Fall leaves Gold Cup hopes of Kauto Star in balance

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KAUTO Star, the most successful post-war steeplechaser since Arkle, is a major doubt for the Cheltenham Gold Cup after suffering an “awful” fall on the gallops.

Champion trainer Paul Nicholls said it was “50-50” that racing’s most popular horse would contest a sixth successive Gold Cup two weeks today.

Nicholls only confirmed the seriousness of the fall – regular rider Ruby Walsh was in the saddle last Friday – after his “once in a lifetime horse” failed to respond to treatment.

“Kauto took a tumble when Ruby schooled him at the end of last week. I say tumble, but in truth it was a pretty awful fall,” said the handler, who intends to issue a further update this morning. “Next week is crucial for the horse.”

The trainer’s Cheltenham preparations have already been hit by a coughing virus in his Somerset stable.

And while he stressed that there was still time for the white-faced Kauto Star to recover, he has said the 12-year-old will not appear at Cheltenham unless he is “110 per cent” fit.

His withdrawal would be a major blow to the whole National Hunt Festival after Kauto Star rolled back the years earlier this season to beat Long Run, the reigning champion, in both Haydock’s Betfair Chase and then Kempton’s King George Chase on Boxing Day which this iconic chaser was winning for a record fifth time.

If he was to prevail on March 16, Kauto Star would be the first horse to regain the Gold Cup twice – his spectacular wins in 2007 and 2009 were sandwiched by stablemate Denman’s triumph.

Ironically Kauto Star’s jumping has been a revelation this season – his wins at Haydock and Kempton were, arguably, career-best performances following a potentially career-ending fall in the 2010 Gold Cup.

“We were schooling last Friday morning, as he has done every year before the Gold Cup, but unfortunately he missed one of the last fences we were going to jump and he fell quite heavily,” said Walsh.

“He’s done it a few times on the track but never at home, he’s probably been round that school a thousand times.

“If I knew why he’d done it you’d prevent them all falling. It’s part of racing. It’s not great timing but it happened.

“I’ve seen horses bounce back from this and win the next day. If he’s right he’ll run and if he’s not he won’t.”

As for Nicholls and owner Clive Smith, they chose to speak out after becoming increasingly concerned by the horse’s slow recovery.

“He is still cantering each day but I can assure you right now that Kauto Star won’t be going anywhere near Cheltenham unless we are all convinced that he is 110 per cent right,” explained Nicholls.

“Even if there is the slightest doubt in our minds, then he stays at home, no question. We will do what is best for the horse. Always have, always will. End of story.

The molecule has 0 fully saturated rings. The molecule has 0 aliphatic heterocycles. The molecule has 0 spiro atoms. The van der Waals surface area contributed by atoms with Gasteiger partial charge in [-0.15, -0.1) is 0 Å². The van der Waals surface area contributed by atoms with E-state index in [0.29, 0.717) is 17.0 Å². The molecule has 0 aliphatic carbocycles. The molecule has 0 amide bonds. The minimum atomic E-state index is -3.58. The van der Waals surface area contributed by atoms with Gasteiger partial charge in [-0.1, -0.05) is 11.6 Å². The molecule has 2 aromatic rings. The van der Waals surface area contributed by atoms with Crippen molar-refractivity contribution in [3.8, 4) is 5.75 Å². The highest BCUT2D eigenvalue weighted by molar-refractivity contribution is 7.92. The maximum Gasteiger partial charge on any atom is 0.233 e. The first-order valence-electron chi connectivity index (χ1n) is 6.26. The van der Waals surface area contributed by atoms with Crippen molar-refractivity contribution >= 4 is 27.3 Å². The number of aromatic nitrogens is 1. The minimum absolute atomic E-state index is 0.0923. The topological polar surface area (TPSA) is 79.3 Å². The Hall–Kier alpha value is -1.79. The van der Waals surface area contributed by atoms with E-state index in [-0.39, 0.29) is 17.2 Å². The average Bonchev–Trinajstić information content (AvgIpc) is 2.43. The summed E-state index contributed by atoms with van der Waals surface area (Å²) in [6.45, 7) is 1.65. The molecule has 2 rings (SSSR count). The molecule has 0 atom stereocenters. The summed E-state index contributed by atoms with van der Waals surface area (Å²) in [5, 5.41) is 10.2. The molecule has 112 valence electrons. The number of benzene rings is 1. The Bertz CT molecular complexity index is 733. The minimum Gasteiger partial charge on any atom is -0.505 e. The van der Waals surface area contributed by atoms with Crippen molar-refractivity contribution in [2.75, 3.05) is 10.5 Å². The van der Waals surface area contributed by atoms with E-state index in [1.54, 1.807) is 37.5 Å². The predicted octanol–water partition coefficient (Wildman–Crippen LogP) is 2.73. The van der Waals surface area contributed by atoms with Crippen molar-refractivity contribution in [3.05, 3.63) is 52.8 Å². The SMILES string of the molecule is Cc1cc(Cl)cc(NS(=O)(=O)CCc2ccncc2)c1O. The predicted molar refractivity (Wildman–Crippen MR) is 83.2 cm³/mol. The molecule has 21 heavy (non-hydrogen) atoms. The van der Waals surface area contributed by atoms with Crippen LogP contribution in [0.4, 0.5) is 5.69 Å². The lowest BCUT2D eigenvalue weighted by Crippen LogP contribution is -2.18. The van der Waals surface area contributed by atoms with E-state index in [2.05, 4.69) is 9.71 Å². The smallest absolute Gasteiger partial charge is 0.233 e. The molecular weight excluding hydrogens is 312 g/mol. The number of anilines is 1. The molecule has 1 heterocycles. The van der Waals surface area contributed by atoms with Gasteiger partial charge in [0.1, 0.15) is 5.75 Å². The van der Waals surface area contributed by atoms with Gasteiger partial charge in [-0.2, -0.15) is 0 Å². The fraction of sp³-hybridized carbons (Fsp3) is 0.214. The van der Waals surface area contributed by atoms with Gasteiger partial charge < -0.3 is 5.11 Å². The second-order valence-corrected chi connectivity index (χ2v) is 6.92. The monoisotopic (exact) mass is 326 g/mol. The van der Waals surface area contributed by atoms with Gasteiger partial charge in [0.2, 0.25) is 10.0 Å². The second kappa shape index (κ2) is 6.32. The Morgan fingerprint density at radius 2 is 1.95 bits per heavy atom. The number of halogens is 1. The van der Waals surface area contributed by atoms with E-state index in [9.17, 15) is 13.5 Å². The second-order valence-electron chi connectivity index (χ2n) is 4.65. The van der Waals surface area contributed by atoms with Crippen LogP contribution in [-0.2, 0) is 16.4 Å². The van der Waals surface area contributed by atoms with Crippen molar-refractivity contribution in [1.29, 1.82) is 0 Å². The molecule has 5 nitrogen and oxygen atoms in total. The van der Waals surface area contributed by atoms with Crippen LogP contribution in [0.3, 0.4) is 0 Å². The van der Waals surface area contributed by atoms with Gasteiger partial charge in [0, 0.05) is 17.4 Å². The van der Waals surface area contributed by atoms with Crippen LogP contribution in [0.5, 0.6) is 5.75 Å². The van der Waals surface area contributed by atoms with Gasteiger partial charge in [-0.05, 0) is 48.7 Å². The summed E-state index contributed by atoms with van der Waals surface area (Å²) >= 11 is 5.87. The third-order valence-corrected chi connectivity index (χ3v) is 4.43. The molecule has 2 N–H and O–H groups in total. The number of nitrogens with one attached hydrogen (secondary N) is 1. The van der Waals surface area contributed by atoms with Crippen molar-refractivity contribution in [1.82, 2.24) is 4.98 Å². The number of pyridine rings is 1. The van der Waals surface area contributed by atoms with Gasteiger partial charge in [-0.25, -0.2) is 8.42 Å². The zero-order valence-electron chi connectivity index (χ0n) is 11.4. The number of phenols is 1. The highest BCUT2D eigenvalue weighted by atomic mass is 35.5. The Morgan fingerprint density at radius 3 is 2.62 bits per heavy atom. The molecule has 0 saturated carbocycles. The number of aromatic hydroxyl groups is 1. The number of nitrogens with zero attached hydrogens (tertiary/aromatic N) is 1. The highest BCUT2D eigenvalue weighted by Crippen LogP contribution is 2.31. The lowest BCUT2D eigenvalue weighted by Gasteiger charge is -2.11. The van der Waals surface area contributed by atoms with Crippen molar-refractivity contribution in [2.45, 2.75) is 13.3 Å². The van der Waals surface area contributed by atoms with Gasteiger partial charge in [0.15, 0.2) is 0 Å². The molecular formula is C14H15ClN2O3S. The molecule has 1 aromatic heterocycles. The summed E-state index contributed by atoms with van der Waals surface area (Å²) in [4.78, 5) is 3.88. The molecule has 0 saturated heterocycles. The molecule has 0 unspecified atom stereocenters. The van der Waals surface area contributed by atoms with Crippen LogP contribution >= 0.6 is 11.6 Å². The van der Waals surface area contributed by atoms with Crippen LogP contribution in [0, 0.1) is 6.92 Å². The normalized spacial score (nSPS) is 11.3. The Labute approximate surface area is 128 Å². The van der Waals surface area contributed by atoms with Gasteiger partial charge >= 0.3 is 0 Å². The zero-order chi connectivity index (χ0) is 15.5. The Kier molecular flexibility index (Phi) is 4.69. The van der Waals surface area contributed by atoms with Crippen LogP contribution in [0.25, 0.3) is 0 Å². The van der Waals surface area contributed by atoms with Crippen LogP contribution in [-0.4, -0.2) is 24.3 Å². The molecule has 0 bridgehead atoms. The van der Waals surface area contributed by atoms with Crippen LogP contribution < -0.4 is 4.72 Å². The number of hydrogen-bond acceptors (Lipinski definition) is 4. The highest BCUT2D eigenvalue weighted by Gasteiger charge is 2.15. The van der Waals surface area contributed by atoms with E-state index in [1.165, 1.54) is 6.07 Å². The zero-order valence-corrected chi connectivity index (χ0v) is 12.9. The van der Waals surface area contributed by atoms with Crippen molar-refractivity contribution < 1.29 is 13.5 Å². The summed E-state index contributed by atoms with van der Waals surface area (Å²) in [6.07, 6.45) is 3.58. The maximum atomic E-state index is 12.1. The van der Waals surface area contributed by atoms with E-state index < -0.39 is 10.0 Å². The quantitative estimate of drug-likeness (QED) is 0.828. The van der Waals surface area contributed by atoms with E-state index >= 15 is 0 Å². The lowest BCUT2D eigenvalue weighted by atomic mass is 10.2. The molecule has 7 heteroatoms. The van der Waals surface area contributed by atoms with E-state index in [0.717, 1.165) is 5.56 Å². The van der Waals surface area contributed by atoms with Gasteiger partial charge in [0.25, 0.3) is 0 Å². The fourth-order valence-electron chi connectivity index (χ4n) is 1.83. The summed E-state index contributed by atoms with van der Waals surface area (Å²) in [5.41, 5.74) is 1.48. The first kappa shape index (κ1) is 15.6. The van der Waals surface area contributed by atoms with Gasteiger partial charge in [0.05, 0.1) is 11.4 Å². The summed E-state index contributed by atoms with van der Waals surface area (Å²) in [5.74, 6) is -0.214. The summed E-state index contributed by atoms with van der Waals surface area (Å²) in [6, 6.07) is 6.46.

“But, along with Desert Orchid, I suppose if ever a horse has captured the public’s love and imagination it is Kauto Star. We saw that when he won the Betfair Chase at Haydock. It even had this old cynic bursting with pride for the horse, fighting back the tears on my proudest and most emotional day as a trainer.

“It will be devastating if Kauto Star wasn’t able up to line because he has been in the form of his life this season.

“But one thing I think we have all learned with Kauto is never to write him off.

“Yes, having this setback so close to the Festival is clearly a major concern, but don’t confuse Kauto’s kind and inquisitive nature with softness.

“He is a hard so-and-so too – you learn to be when your best mate is Denman – and it wouldn’t surprise me in the slightest if he was back firing on all cylinders at home before Cheltenham, and went on to beat Long Run for a third time this season. But at this stage his participation does hang in the balance.”

The injury setback also has repercussions for David Pipe, a West Country rival to Nicholls, and his brilliant novice chaser Grands Crus. Connections continue to eye an audacious tilt at the Gold Cup – the grey is unbeaten in three starts over fences – rather than the RSA Chase, the three mile championship for novice chasers.

Like Kauto Star, Grands Crus last raced at Kempton on Boxing Day when he won the Grade One Feltham Novices Chase under Tom Scudamore.

The current favourite for the Gold Cup is Long Run – while Jonjo O’Neill has issued an upbeat bulletin on the prospects of Synchronised, the mount of AP McCoy.

Another contender could be Weird Al, the winner of Wetherby’s Charlie Hall Chase.

Given the frailties in the armoury of his opponents, Kauto Star at his best has the scope to beat his younger rivals to win a third Gold Cup. First, however, the horse will have to convince the aforementioned Smith of his well-being.

“It would be tragic if he wasn’t at his best and had a fall. He’s got to be right. His life is more important than trying to win the Gold Cup, so we’ve just got to see how he is,” said a very pessimistic-sounding owner. “He’s got to make massive improvement, but there’s still a chance. He’s still very sore and Buffy Shirley-Beavan (vet) is looking where he’s got a very sore bruise.”